The Innova Crysta is currently the default choice for anyone looking for an automatic diesel MPV. We question if the Tata Hexa could change things.
Published on May 29, 2017 04:20:00 PM
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Hexa cabin is really plush for a Tata but panel fit could be better in some places.
All the works
Both vehicles come with a fair share of equipment but it’s the pricier Innova that also has a few extra goodies on board. The Innova’s centre of attraction is the large 7.0-inch touchscreen for the infotainment system that is responsive and easy to use. Equipped with a DVD player and a navigation system, it offers a superior experience compared to the Hexa’s smaller 5.0-inch system. The touchscreen in the Tata isn’t as responsive and is also positioned fairly low down on the dashboard and hence is out of easy view. However, you do get some useful mobile apps for navigation, jukebox and remote control to make the most of the system. The Hexa’s pièce de résistance, though, is its 10-speaker JBL sound system which provides excellent sound quality. The Crysta’s system, while good, slightly pales in comparison.
Both cars also get leather seats, cruise control, auto headlamps and ambient lighting, with the Hexa offering user-adjustable eight colour options and rain sensing wipers. Some extras on the Crysta are electric adjustments for the driver seat and an engine start/stop button Safety-wise, the Toyota edges ahead with an electronic stability programme and traction control (Hexa gets it on 4x4 MT only), Isofix points for child seats and seven airbags compared to the Hexa's six.
On the road
While the manual transmission-equipped Innova runs Toyota’s smaller 2.4-litre diesel engine, the diesel auto comes with a larger 2.8-litre unit making 174hp and 360Nm. The power figure is higher than the Hexa’s 2.2-litre diesel engine that makes 156hp, but with 400Nm on call, it’s the Tata that’s torquer. Like the Innova auto, the Hexa auto too uses a six-speed torque converter automatic with powersent solely to the rear wheels. The Hexa auto misses the manual’s all-wheel-drive hardware and drive modes, but truth be told, it’s still the pick of the Hexa range. And a lot of that is down to how well the engine and transmission complement each other.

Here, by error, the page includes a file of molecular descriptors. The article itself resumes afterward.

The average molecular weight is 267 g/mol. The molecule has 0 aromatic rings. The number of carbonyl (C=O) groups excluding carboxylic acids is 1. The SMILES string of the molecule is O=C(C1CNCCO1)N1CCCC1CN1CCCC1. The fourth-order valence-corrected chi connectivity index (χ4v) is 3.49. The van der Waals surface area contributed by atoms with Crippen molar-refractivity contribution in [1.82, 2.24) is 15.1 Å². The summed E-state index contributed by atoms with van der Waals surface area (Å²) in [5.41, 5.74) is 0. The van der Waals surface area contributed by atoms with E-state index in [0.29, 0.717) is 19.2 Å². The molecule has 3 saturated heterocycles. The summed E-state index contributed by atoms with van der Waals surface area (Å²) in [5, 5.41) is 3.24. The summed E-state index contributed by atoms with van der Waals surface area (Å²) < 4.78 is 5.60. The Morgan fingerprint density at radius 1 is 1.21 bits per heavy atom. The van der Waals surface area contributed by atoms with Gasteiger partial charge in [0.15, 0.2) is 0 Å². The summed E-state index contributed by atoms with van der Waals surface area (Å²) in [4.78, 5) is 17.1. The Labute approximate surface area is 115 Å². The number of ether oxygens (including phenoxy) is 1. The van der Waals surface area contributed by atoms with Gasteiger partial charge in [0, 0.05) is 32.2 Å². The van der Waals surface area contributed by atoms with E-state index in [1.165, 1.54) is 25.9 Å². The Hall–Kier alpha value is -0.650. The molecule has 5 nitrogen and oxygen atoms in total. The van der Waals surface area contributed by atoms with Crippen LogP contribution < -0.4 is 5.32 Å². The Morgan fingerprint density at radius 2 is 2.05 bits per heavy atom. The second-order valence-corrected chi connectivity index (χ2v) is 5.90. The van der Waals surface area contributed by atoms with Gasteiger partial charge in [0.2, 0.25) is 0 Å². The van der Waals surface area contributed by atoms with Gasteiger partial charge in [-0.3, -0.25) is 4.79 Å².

The gearbox on the Hexa is quick-shifting and also has a very American-car slush gearbox fluidity with which it swaps ratios. Gearshifts are timely and make good use of the massive torque available to deliver a smooth driving experience. Performance is more than decent too, thanks to a linear spread of torque that builds up smoothly across its rev band. What’s more, noise levels are pretty well contained and the cabin is quieter than the Crysta’s at average speeds. For times when you do want more from the engine, you can switch to the gearbox’s Sport mode where shifts are delayed to make more use of the rev range. Manual gearshifts at the gear lever are on offer too, and you’ll be quite satisfied with the responsiveness of the system.
The Crysta not only gets a Sport mode for its gearbox but also gets two driving modes – Eco and Power – and there is a stark difference in engine response when either is engaged. Eco mode is suitable for relaxed cruising and economical driving, while you can actually feel the surge of torque in Power mode. What isn’t nice is the levels of engine noise. It can get pretty loud and obtrusive when revved and it’s not something you’d readily make your peace with at this price point.
The gearbox here is a quick responder and shifts gears fast and seamlessly. By default, the system upshifts early in the interest of fuel economy but switch to ‘Sport’ and it will delay shifts for a sportier feel. You can take manual control in the Innova too, but we aren’t fans of the old-school shift gate.
Coming to performance numbers, the Innova is quicker in the dash to 100kph and in kickdown acceleration too. However, the Hexa auto doesn’t necessarily feel slow at any point. Importantly, there’s little between the two models in terms of city fuel economy with the Hexa delivering 9.1kpl and the Innova delivering 9.2kpl. The Crysta does stretch each litre of diesel a bit further on the highway though. We got 13.2kpl in the Innova and 12kpl in the Hexa.
But be it in town or on the highway, the Hexa does feel its size. The steering is a touch too heavy at town speeds and there’s also lots of roll around high-speed corners. The Innova’s steering is heavy in its own right and there’s lots of lean around high-speed bends too, but on the whole, it feels more manageable and user-friendly. The Hexa does come back with a more absorbent low-speed ride and more surefooted straightline manners.
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